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Required textbook:
Gujarati, D. N. (2003), Basic Econometrics, McGraw-Hill, Inc., 4th

Optional textbook:
Kennedy, P. (2003), A Guide to Econometrics, Blackwell Publishing, 5th
Wooldridge, J. M. (2006), Introductory Econometrics: A Modern
Approach, Thomson South-Western, 3rd Edition.

Literally, economic measurement.
Econometrics, () consists of the application of mathematical statistics to
economic data to lend empirical support to the models constructed by
mathematical economics and to obtain numerical results.
Econometrics may be defined as the social science in which the tools of
economic theory, mathematics, and statistical inference are applied to the
analysis of economic phenomena.


econometrics is a combination of economic theory, mathematical
economics, economic statistics, and mathematical statistics.
Economic theory:

makes statements or hypotheses that are mostly qualitative in nature.

i.e. Demand theory from microeconomics: (other things remaining the

same) a reduction in the price of a commodity is expected to increase the
quantity demanded of that commodity - ,

Not providing any numerical measure of the relationship between the two,
however econometrics does.

Mathematical economics:

expresses economic theory in mathematical form (equations), but without

regard to measurability or empirical verification of the theory.

Econometrics main interest: the empirical verification of economic theory.

Economic statistics:

Its main concern: collecting, processing, and presenting economic data in

the form of charts and tables (i.e. data on GNP, employment, etc.);

But does not concern with using the collected data to test economic

Mathematical statistics:

Provide many of the tools used in trade, and do not normally deal with the
special problems of the data;

However, econometricians develop special methods of analysis to deal

with the problems of the data i.e. errors of measurement.
(that cannot be controlled directly; thus called nonexperimental data)


(how do econometricians proceed in their analysis of an economic problem?)

The traditional or classical methodology proceeds along the following lines:

1. Statement of theory of hypothesis
2. Specification of the mathematical model of the theory
3. Specification of the econometric model of the theory

4. Obtaining the data

5. Estimation of the parameters of the econometric model
6. Hypothesis testing
7. Forecasting or prediction

8. Using the model for control or policy purposes

To illustrate those steps, lets consider the Keynesian theory of


1. Statement of theory or hypothesis:

Keynes (1936: 96) stated:
The fundamental psyschological law is that men [women] are disposed, as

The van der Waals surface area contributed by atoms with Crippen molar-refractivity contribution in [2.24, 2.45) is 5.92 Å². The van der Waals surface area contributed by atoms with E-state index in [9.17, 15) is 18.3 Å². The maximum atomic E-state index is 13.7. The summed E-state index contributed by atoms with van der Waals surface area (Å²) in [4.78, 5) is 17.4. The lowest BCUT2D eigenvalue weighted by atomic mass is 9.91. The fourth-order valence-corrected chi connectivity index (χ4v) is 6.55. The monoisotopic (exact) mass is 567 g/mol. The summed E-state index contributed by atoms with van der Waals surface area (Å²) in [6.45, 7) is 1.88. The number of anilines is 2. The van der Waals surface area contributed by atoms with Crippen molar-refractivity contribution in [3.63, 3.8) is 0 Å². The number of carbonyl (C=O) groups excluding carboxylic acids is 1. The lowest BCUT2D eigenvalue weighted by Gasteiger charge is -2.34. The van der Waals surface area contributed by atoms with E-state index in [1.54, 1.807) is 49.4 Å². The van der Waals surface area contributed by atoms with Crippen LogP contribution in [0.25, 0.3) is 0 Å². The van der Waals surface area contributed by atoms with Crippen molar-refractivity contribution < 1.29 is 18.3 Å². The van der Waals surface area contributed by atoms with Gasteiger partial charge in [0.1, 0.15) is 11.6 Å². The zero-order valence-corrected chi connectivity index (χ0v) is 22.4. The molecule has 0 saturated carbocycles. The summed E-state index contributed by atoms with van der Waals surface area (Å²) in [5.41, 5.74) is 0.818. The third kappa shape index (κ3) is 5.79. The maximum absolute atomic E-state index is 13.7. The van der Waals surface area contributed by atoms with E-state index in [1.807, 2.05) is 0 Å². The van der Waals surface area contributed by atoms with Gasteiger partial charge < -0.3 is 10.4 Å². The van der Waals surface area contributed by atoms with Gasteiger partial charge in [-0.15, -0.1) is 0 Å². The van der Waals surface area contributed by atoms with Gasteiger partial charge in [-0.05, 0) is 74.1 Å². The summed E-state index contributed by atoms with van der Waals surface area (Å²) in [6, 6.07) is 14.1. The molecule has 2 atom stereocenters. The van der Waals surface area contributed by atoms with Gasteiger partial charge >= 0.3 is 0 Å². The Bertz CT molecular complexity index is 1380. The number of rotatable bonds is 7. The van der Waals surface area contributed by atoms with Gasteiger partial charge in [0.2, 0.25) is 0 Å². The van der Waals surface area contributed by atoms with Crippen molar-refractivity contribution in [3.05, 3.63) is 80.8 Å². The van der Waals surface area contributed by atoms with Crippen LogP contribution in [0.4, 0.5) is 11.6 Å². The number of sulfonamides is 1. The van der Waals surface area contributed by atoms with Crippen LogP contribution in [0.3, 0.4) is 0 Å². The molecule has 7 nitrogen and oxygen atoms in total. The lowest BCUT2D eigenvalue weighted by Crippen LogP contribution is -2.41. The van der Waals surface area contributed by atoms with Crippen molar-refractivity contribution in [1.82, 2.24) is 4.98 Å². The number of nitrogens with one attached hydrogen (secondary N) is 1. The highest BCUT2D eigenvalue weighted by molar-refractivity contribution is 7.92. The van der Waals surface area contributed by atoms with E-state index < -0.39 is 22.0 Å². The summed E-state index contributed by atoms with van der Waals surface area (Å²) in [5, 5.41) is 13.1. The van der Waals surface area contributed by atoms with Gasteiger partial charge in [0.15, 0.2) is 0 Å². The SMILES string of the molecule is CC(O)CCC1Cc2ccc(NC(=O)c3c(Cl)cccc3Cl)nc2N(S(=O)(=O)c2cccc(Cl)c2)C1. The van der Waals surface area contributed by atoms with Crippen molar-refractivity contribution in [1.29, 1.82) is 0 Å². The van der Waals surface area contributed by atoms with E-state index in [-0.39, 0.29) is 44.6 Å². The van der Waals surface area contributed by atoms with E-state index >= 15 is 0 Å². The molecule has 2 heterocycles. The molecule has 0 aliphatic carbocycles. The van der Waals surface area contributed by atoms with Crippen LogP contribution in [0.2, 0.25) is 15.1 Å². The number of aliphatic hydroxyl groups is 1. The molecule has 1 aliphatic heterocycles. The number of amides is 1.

a rule and on average, to increase their consumption as their income
increases, but not as much as the increase in their income.
Marginal propensity to consume (MPC): the rate of change of
consumption for a unit (say a dollar) change in income is greater than
zero but less than 1.

2. Specification of the mathematical model of consumption:

A positive relation between consumption and income;

BUT not the precise form of functional relationship between the two.

Y = 1 + 2 X,

0 < 2 < 1

(I. 3.1)

Y: consumption expenditure, X: income,

: intercept AND : slope coefficients
The slope coefficient - - measures the MPC.


Y = 1 + 2 X,

0 < 2 < 1

I. 3.1

The variable on the left-hand side is called the dependent variable;

The variable(s) on the right-hand side are called the independent
(explanatory) variables.
The dependent variable: consumption (expenditure)
The independent/explanatory variable: income
AND a single equation model (where the model has only one equation)
- Multiple equation model if the model has more than one equation -

3. Specification of the econometric model of consumption:

Y = 1 + 2 X,

0 < 2 < 1

I. 3.1

It assumes that there is an exact or deterministic relationship between X

(income) and Y (consumption).
However, relationships between economic variables are generally inexact.
To allow for the inexact relationship between economic variables, the
econometrician would modify the function in (I.3.1) as follows:

Y = 1 + 2 X + u
: disturbance or error term
(I.3.2): an example of a linear regression model

(I. 3.2)

The econometric model of the consumption function can be depicted

as shown in Figure I.2:

4. Obtaining data:

To estimate the econometric model given in (I.3.2) OR to obtain the

numerical values of 1 and 2 ; we need DATA.
Lets look at the data given in Table I.1 for US economy where
Y: the aggregate personal consumption expenditure,
X: Gross Domestic Product (a measure of income)